By Danny R. Johnson – Political News Editor
San Diego, CA–Attorney General Merrick Garland on Tuesday sidestepped criticism of how the Justice Department managed a hate crimes prosecution against the three men convicted of killing Ahmaud Arbery, a Black man who was chased and gunned down in February 2020 while jogging through a neighborhood outside Brunswick, Georgia.
A jury convicted the three Georgia men — Travis McMichael, 36, his father, Gregory McMichael, 66, and their neighbor William Bryan, 52 — on federal hate crime charges Tuesday following a trial that featured evidence of them using racial epithets and insults. The guilty verdicts came just weeks after the three men received life sentences in state court on murder convictions, with only Bryan having a chance of parole.
Ahead of the trial, Arbery’s family objected to a plea deal the Justice Department reached with the McMichaels, in part because it would have allowed the father and son to serve the bulk of their sentences in federal prison rather than Georgia’s state system. A federal judge rejected the plea deals, paving the way for the trial that resulted in their convictions on hate crimes charges.
But on Tuesday, Arbery’s mother, Wanda Cooper-Jones, said she still felt “ignored” by the Justice Department.
At a press conference Tuesday, Garland grew emotional when asked about that criticism.
“I cannot imagine the pain that a mother feels to have her son run down and then gunned down while taking a jog on a public street. My heart goes out to her and the family,” Garland said. “That’s all I can say about this.”
Garland said the “defendants’ actions and the racism that fueled them have inflicted enduring trauma” on Arbery’s family and friends in the press conference.
“No one in this country should have to fear the threat of hate-fueled violence,” he said. “No one should fear being attacked or threatened because of what they look like, where they are from, whom they love, or how they worship. And no one should fear that, if they go out for a run, they will be targeted and killed because of the color of their skin.”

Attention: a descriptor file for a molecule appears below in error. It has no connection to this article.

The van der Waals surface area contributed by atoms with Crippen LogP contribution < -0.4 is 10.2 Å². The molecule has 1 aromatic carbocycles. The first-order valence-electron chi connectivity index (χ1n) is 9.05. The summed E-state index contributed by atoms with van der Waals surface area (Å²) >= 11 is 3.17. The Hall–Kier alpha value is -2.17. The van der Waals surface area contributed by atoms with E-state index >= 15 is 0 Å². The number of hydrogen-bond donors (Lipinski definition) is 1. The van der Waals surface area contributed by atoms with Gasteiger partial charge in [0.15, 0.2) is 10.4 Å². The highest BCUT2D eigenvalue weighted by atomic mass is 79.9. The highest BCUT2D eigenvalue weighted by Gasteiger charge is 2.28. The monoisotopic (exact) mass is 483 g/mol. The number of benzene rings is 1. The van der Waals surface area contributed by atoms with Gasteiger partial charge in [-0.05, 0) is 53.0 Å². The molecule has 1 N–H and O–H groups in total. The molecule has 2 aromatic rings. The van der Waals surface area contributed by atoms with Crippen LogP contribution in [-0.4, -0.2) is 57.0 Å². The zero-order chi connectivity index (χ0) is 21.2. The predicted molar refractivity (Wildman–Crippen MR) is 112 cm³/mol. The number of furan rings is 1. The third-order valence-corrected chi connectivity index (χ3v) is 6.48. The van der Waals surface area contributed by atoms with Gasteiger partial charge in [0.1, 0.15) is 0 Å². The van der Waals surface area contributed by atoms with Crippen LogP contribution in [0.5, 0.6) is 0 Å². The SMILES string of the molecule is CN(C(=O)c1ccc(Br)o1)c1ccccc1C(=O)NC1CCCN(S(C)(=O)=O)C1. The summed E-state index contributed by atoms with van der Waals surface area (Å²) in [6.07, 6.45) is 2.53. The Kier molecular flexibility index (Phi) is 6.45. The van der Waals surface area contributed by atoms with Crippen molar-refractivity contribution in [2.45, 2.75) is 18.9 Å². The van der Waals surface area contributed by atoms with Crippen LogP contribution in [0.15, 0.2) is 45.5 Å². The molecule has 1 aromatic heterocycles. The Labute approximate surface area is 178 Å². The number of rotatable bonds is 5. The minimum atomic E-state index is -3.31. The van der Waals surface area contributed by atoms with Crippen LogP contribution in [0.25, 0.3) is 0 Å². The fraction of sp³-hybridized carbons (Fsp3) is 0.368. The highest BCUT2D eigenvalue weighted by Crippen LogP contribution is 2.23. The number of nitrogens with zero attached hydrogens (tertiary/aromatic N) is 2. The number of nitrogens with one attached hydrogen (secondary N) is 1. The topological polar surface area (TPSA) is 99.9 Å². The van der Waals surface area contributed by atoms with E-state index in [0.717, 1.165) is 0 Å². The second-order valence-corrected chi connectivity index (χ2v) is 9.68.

Responding to the guilty verdicts, Cooper-Jones said she would “never heal” and that the convictions marked “another milestone, another challenge that we’ve overcome.”
“Today is Super Tuesday,” she said. “We got a guilty verdict on all charges for all murderers.”
Standing outside a federal courthouse in Georgia, she noted that the convictions came on the eve of the second anniversary of her son’s death. On February 23, 2020, Arbery was jogging unarmed through a neighborhood outside Georgia when the three men jumped into a pair of trucks to chase him. Travis McMichael later fatally shot him three times at close range with a shotgun.
The family of Ahmaud Arbery savored the federal conviction, “Ahmaud will continue to rest in peace. But he will now begin to rest in power,” Arbery’s mother, Wanda Cooper-Jones, told reporters outside the courthouse.
However, she took issue with the Justice Department’s handling of the case. Cooper-Jones said that Justice had initially been agreed to accept a plea bargain from her son’s killers and ignored the family, who had implored them not to do it. Assistant Attorney General Kristen Clarke and the lead attorney, Tara Lyons, said that Justice “entered the plea agreement only after the victims’ attorneys informed me that the family was not opposed to it.”
Under the deal, the McMichaels would plead guilty to a single hate crime charge in exchange for a 30-year sentence and admit that they had been motivated by hate. Cooper-Jones protested, telling the judge: “I do not need to hear them say they were motivated by hate. That does me no good. It does my family no good.”
Federal Judge Lisa Godbey Wood rejected the deposition, saying that she was not “comfortable accepting the plea agreement terms,” and the three defendants went to trial. In sentencing the three in the Georgia state court, Judge Walmsley said that “everybody is accountable to the rule of law.”